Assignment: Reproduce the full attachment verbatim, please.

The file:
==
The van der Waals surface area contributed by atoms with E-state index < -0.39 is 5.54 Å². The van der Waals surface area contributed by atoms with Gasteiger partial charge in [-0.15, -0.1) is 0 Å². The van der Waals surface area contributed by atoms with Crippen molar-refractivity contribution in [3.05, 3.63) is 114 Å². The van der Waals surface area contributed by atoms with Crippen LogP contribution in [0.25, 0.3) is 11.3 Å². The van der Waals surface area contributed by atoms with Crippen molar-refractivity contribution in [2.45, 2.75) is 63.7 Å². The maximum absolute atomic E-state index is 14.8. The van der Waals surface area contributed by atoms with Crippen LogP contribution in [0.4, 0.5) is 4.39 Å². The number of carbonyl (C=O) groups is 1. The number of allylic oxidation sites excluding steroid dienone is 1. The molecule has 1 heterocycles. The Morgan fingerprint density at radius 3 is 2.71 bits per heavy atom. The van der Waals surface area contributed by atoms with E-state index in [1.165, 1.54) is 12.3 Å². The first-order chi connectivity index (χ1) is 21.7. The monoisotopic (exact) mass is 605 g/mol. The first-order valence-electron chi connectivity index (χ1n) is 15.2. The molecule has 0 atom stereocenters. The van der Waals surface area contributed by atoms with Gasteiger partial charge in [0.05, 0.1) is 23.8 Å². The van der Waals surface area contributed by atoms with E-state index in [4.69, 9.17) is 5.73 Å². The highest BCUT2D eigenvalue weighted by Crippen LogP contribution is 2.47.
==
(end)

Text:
The van der Waals surface area contributed by atoms with E-state index < -0.39 is 5.54 Å². The van der Waals surface area contributed by atoms with Gasteiger partial charge in [-0.15, -0.1) is 0 Å². The van der Waals surface area contributed by atoms with Crippen molar-refractivity contribution in [3.05, 3.63) is 114 Å². The van der Waals surface area contributed by atoms with Crippen LogP contribution in [0.25, 0.3) is 11.3 Å². The van der Waals surface area contributed by atoms with Crippen molar-refractivity contribution in [2.45, 2.75) is 63.7 Å². The maximum absolute atomic E-state index is 14.8. The van der Waals surface area contributed by atoms with Crippen LogP contribution in [0.4, 0.5) is 4.39 Å². The number of carbonyl (C=O) groups is 1. The number of allylic oxidation sites excluding steroid dienone is 1. The molecule has 1 heterocycles. The Morgan fingerprint density at radius 3 is 2.71 bits per heavy atom. The van der Waals surface area contributed by atoms with E-state index in [1.165, 1.54) is 12.3 Å². The first-order chi connectivity index (χ1) is 21.7. The monoisotopic (exact) mass is 605 g/mol. The first-order valence-electron chi connectivity index (χ1n) is 15.2. The molecule has 0 atom stereocenters. The van der Waals surface area contributed by atoms with Gasteiger partial charge in [0.05, 0.1) is 23.8 Å². The van der Waals surface area contributed by atoms with E-state index in [4.69, 9.17) is 5.73 Å². The highest BCUT2D eigenvalue weighted by Crippen LogP contribution is 2.47.